Ellington Financial Suffers From The Fed's Incompetence

| About: Ellington Financial (EFC)

Summary

EFC lost an estimated $0.06 per share in book value during the month of January 2016.

This poor performance was likely due to very volatile interest rate movements.

In 2015, EFC posted an estimated 4.9% economic return (changes in the book value plus dividends).

EFC yields 12.6% and trades at a near 27% discount to its book value.

Ellington Financial (NYSE:EFC) has been an odd stock to figure out. While technically an LLC, the market trades it exactly like an mREIT due to its large portfolio of agency and non-agency paper. Given the volatility seen in interest rates, EFC has gotten off to a rough start for 2016, down 5%, inline with the mREIT peer group, but much better performance than other leveraged financial names.

EFC just came out with its monthly book value update for January 2016. As of January 31, 2016, the estimated book value was $21.76 per diluted share, down $0.06 from $21.82 per share at the end of December 2015. This comes out to an annualized ROE of -3.3%, obviously below EFC's long-term target of 10%-12% for the year.

The following is a breakdown of EFC's month by month book value trend. I calculate the ROE by using the change in the book value month over month, divided by the prior month book value, adjusted for any dividends declared, with this percentage annualized.

  • September 2014 book value: $23.78 +$0.28 (14.1% ROE)

  • October 2014 book value: $23.78 no change (0% ROE)

  • November 2014 dividend: -$0.77

  • November 2014 book value: $23.06 +$0.05 (2.5% ROE)

  • December 2014 book value: $23.13 +$0.07 (3.6% ROE)

  • January 2015 book value: $23.22 +$0.09 (4.7% ROE)

  • February 2015 dividend: -$0.65

  • February 2015 book value: $22.72 +$0.15 (7.8% ROE)

  • March 2015 book value: $23.01 +$0.29 (15.3% ROE)

  • April 2015 book value: $23.23 +$0.22 (11.5% ROE)

  • May 2015 dividend: -$0.65

  • May 2015 book value: $22.70 +$0.12 (6.2% ROE)

  • June 2015 book value: $22.75 +$0.05 (2.6% ROE)

  • July 2015 book value: $22.93 +$0.18 (9.5% ROE)

  • August 2015 dividend: -$0.65

  • August 2015 book value: $22.27 -$0.01 (-0.5% ROE)

  • September 2015 book value: $22.22 -$0.05 (-2.7% ROE)

  • October 2015 book value: $21.89 -$0.33 (-17.8% ROE)

  • November 2015 dividend: -$0.50 (lowered by 23%)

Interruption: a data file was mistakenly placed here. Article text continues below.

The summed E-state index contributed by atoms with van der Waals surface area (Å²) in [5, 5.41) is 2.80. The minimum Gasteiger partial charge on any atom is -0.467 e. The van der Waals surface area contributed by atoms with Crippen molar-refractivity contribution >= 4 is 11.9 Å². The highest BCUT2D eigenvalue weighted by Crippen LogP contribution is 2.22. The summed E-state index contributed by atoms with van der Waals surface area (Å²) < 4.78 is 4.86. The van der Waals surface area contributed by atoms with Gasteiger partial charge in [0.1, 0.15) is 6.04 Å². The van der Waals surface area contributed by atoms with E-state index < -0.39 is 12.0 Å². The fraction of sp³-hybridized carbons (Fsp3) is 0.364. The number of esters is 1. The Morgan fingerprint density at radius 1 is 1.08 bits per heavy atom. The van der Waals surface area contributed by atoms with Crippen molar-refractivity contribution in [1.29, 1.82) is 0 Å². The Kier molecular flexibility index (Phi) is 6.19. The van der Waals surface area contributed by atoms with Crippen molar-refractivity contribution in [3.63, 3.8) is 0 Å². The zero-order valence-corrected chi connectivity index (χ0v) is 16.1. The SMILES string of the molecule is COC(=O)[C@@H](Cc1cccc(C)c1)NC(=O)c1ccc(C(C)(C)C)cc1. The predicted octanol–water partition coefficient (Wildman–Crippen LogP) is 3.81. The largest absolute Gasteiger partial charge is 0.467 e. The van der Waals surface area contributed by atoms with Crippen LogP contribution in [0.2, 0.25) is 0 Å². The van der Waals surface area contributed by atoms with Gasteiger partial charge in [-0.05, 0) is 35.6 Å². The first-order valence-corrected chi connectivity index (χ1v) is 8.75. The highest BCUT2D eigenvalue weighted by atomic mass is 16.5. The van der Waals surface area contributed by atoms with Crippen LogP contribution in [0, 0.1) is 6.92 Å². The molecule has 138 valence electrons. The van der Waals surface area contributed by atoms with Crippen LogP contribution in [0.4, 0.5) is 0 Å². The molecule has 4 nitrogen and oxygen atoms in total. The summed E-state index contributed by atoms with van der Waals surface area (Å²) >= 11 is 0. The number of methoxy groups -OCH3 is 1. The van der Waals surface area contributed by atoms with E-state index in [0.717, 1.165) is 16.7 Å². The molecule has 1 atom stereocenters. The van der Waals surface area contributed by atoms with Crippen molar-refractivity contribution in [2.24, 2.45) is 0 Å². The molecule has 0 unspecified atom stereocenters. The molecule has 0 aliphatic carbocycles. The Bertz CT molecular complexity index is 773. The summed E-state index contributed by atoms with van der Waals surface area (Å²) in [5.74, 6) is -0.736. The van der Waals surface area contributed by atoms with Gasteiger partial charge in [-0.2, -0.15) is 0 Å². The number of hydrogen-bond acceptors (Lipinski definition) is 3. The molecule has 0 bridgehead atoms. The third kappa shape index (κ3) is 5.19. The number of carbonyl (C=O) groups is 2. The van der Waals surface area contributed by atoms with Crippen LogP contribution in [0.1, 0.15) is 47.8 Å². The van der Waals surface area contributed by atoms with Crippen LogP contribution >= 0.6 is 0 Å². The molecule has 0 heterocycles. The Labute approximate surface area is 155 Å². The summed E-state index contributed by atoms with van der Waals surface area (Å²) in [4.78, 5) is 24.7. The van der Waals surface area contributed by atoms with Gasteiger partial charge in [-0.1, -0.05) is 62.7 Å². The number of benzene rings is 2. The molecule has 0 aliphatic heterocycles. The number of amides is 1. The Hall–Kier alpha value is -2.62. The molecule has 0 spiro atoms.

• November 2015 book value: $21.70 +$0.31 (17.0% ROE)

  • December 2015 book value: $21.82 +$0.12 (6.6% ROE)

  • January 2016 book value: $21.76 -$0.06 (-3.3% ROE)

Why did the book value fall in January?

This decrease in EFC's book value is not at all surprising. Indeed, I was preparing for an even worse hit. So far, 2016 has been an extremely volatile period for interest rate sensitive names. Simply put, the Fed is clueless and has been caught off guard.

When the Federal Reserve raised rates late last year, the market was already pricing in at least 4 more increases in 2016. Even several Fed members were not shy in outlining this policy.

However, due to a combination of increasing worries about deflation, weakness in China, falling commodity prices, negative interest rates policies in other developed markets and other factors, the Fed is now walking back its 4 rate hike forecast.

Indeed, it appears the market is now bracing for the possibility of possible interest rate cuts. The 10-year is now at 1.64%, down a massive 63 basis points from 2.27% as of the end of December 2015 and down 30 basis points from 1.94% as of the end of January 2016.

10 Year Treasury Rate Chart

10-Year Treasury Rate data by YCharts

While falling rates should lead to higher values for EFC's agency paper, these gains have likely not offset the large losses on interest rate swaps and other hedges EFC uses to mitigate volatility in interest rates. For one reason or another, hedges have been underperforming for nearly all mREITs due to the severity of the change in rates and other factors.

On the other end of the spectrum, EFC's smaller portfolio of non-agency paper has likely been adversely impacted by the "risk-off" attitude seen in the markets. The non-agency portfolio is generally more credit-risk sensitive. A proxy, though an imperfect one, for its performance would be the various junk bond ETFs, which are all down significantly in 2016.

Conclusion

While its performance has been lackluster in recent quarters, EFC remains a stock worth holding. The discount to book value is ridiculous at 27%, while the nearly 13% yield offers enough income to justify a long position. EFC is addressing some of these issues, recently shifting capital from the dividend to share buybacks, a move most mREITs cannot replicate due to RIC requirements. Though EFC will likely need the volatility in interest rates to abate before it sees its profitability return to normal levels.

Disclaimer: The opinions in this article are for informational purposes only and should not be construed as a recommendation to buy or sell the stocks mentioned. Please do your own due diligence before making any investment decision.

Disclosure: I am/we are long EFC.

I wrote this article myself, and it expresses my own opinions. I am not receiving compensation for it (other than from Seeking Alpha). I have no business relationship with any company whose stock is mentioned in this article.